Beau Geste 1939

Beau Geste (1939)

As some Legionaries approach a fort in the desert, they initially think it’s fully manned with soldiers, but upon closer inspection, they realize all the soldiers are dead and have been posed to look alive from a distance. As they look at the bodies, they find a note on one of them confessing to stealing a valuable sapphire known as the “Blue Water.”

As children, brothers Beau (Gary Cooper), John (Ray Milland), and Digby (Robert Preston) were adopted by their aunt Lady Brandon (Heather Thatcher) and enjoy a happy childhood living with her, her ward Isobel (Susan Hayward), and her heir Augustus (G.P. Huntley). Lady Brandon is the owner of the valuable “Blue Water” sapphire, which, thanks to her husband, is the last valuable asset she owns. When her husband wants to sell it, Beau asks Lady Brandon to let them see it one last time. But while they’re looking at it, the lights suddenly go out and the jewel is gone.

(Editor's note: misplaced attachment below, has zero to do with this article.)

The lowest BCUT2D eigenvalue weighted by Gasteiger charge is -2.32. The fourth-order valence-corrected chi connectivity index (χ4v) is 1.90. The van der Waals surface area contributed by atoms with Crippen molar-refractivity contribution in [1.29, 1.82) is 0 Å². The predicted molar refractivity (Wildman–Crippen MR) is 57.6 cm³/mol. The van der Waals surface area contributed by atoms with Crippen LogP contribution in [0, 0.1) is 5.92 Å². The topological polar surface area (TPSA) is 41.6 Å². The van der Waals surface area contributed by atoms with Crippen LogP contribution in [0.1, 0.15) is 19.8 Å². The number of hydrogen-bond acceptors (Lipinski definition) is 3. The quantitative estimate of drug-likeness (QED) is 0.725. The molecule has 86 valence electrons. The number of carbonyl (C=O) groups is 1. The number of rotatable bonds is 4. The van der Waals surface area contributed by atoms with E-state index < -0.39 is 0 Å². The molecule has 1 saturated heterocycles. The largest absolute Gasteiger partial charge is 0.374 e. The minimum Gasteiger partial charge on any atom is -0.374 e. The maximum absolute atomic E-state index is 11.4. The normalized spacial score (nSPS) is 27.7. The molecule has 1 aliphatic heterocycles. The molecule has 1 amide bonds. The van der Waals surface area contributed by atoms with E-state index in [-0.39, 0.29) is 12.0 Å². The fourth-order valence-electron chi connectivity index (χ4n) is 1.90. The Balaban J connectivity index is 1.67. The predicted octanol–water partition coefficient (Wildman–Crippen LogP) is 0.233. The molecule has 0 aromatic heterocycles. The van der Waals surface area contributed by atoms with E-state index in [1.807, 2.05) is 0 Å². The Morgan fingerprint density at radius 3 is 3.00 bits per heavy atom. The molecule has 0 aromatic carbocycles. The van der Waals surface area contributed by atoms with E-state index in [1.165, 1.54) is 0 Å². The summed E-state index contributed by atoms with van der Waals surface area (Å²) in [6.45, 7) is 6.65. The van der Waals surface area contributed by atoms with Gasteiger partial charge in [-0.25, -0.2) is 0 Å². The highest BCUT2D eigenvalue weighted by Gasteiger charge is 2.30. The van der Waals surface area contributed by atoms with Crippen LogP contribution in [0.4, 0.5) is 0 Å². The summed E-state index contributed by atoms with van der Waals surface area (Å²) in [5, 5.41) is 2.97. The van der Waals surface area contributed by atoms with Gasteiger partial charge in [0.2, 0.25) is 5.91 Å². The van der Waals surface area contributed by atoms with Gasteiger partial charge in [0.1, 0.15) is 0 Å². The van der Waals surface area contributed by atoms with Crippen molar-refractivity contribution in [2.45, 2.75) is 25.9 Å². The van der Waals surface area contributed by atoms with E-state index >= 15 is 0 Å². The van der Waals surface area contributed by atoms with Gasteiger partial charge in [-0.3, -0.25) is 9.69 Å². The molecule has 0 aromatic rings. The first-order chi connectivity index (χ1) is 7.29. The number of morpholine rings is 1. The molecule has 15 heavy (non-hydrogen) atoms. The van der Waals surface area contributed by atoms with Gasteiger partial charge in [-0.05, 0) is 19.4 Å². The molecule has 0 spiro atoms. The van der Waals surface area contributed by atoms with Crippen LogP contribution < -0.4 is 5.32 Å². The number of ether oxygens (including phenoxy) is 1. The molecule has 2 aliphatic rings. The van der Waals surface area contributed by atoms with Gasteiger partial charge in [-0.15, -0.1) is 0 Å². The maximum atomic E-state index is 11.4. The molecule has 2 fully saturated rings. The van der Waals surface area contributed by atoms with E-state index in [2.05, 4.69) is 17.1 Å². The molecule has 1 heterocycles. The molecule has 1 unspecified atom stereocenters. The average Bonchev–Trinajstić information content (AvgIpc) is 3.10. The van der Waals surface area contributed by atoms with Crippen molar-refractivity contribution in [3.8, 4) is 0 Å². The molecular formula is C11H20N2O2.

Not wanting to disgrace the family, each of the Geste brothers leaves a note confessing to stealing the jewel and leaves to join the French Foreign Legion. But it isn’t long before their cruel Sergeant Markoff (Brian Donlevy) hears the brothers had been involved in a jewel heist and that Beau is the most likely suspect. When the fort where Beau and John are stationed is attacked, nearly all of their fellow soldiers are killed during battle. Markoff, Beau, and John are the last three standing and Markoff takes the chance to try to make the “Blue Water” sapphire his own.

Beau Geste is a movie that really does have a little something for everyone. It’s got the mystery surrounding the missing jewel, it’s got a story about brotherly love, it’s got lots of thrilling battle scenes, and it has just a little bit of a love story to it. You just don’t see too many movies that have that kind of combination. And if you were to find another movie (that wasn’t another adaptation of the novel “Beau Geste”) that has all of those things, you’d be even harder pressed to find one with such a high-caliber cast and excellent direction. I had a hard time buying a nearly 40-year-old Gary Cooper as a 20-something Beau Geste, but other than that, the cast was great. Although Gary Cooper and Ray Milland are two very recognizable names, Brian Donlevy is a great reason to want to see this movie; his performance as the sadistic Markoff was fantastic.